Celebrating International Women's Day with an Inspiring Leader of Our Own
What do Atari and Sega have to do with developing? Playing video games may not be a precursor to coding, but from an early age Adi Rome had what she admittedly refers to as a "geeky side", and her connection to all things technology only strengthened.
Adi Rome is HERE Mobility's R&D Group Manager responsible for the development of the Mobility SDK and Mobile Infrastructure. International Women's Day seemed like the perfect opportunity to feature Adi in our first Employee Spotlight, so we sat down to have a conversation with this fascinating professional.
Can you tell us a bit about some of your more meaningful professional experience that led you to this role at HERE Mobility?
I started my development career as an embedded developer, from day one working with infrastructure, and moved to development of mobile operating systems. In my next role as a developer consultant at Symbian, I worked with developers from different countries, helping them develop on our operating system. I loved diving into different technologies and seeing how they were going to merge and integrate. The fact that I was dealing with a wide range of technologies from different kinds of aspects and looking at it from different sides opened my eyes to see and understand things better. I still believe, and that's something I'm also encouraging my developers to do, that when you learn more technologies and you understand their strengths and weaknesses, it gives you a better understanding and helps you come up with better solutions.
As an expert in the field, I was asked to write a technical book for developers to explain how to write correctly for Symbian OS, especially multimedia components for smartphones. I found out at that time that I was also pregnant with my first child, and joked that I felt fortunate to work on two labors of love, and was proud to have two babies in the same time period. I dedicated myself to being a full-time Mom, during which I gave birth to and stayed home with my three boys, now 9, 7, and 5, (laughs), it was a challenging five years, after which I was ready to go back to the comparatively-calm world of high tech.
I felt like I had to close the gap that may have opened up in the tech world while I was out, so I actually did an internship working in developing for iOS, and I loved how easily I got back into it. I realized that I've always had more of a passion for infrastructure and developing for mobile. I really enjoy it because it forces you to think of things from a developer point of view because you're actually writing software for developers, so you have to think about a wide range of use cases- what it can be used for, how to write something that's going to be open and give an answer for all those kinds of use cases. From then on I've had a number of roles that have allowed me to evolve my skills and hone my craft to do what I'm best at. Also, I've found that having worked in a different country like I did with my job in England and working and interacting with other cultures, you learn and kind of open your mind and face new challenges, which helped prepare me for a leadership role in an international unit like HERE Mobility.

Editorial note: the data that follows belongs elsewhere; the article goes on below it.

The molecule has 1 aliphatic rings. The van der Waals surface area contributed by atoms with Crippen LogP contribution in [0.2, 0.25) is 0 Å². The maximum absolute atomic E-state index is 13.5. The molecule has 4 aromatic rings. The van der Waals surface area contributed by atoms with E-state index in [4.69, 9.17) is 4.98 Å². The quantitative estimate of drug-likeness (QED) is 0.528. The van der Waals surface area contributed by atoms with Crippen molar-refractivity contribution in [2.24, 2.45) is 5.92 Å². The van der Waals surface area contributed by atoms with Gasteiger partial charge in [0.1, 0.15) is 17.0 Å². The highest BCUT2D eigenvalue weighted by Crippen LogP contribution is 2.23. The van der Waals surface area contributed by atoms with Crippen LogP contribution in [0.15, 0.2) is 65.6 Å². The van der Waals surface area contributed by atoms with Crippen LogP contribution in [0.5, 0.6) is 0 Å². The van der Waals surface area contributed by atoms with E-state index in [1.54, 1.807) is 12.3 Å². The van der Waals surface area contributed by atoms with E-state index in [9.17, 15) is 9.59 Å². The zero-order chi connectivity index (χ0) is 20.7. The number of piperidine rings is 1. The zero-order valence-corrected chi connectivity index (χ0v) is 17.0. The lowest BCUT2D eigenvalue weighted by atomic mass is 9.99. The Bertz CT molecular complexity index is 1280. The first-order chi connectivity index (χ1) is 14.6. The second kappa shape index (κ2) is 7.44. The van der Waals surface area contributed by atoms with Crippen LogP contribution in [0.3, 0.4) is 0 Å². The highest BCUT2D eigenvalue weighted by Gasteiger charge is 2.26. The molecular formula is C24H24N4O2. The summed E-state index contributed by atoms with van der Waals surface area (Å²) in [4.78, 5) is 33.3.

You speak of the importance of working with other cultures. What do you think about the role of diversity in the workplace, and how do you see that in play at HERE Mobility?
I think it's very important. If you ask me what makes you do your job better and helps you improve, I believe it's diversity of backgrounds and experience. It's important that we allow people to bring their ideas and points of view - it makes us better. I think every problem has more than one solution, and different perspectives bring you better solutions. This is something that we do well here, we have diversity, and that to me is also something I look for in a work environment.
What attracted you to this work at HERE Mobility?
I met Liad when I came to interview for a different role, and that was a significant meeting. He said that in his opinion, my place was working on the SDK. During the interview process I met the people here and knew that this was the place for me. I think we have a group of very special, different people here - very smart and kind. Along with my passion for technologies I have a strong passion for people and I'm always looking for a place with technical challenges, but the human factor is also so very important to me. I like working with people that support and help each other, and this is completely a teamwork kind of place, so this is a big piece of why I'm here.
As for working on an SDK in the mobility space, it's really exciting. We're working on building a good development kit that will allow developers easy access to our platform services. We are at the edge of something new with the growing momentum in smart mobility. It feels good to be a part of it.
Can you talk a bit about the struggle that anyone who is a working parent faces, and the search for balance? For women who are mothers, this is a continuous juggling act and you have to find a way to make it work to succeed in this career. How do you do it?
It's an ongoing challenge, it never ends, every week is a new challenge, but it's worth it and I try to find the balance. I have longer days and shorter days, and when I'm with the kids I try to find a few hours that I'm not connected to any device, iPhone etc…
Wow, is that possible in this day and age and with such demanding work, to disconnect?
I try, I do my best, and it doesn't always work out because there are sometimes urgent things at work and usually this is when your kids need you the most, it always happens together (laughs).
There are days where I dive into a technical problem and get enthusiastic and end up staying late and getting home when the kids are already asleep and realize I didn't see them today and this is when the heart hurts.
But my success formula is to find the balance with my husband, to have found a partner to share this challenge with you is so meaningful, and then it makes it a little bit more manageable. Also, sometimes I give my kids a day off from school like a Friday off so we can spend some time together. I try to compensate and make the time, but it's not always easy.
What do they think about your work?
They think I am a very cool mom because I work with mobile, so I always know about all the mobile devices and the technical stuff and they can talk to me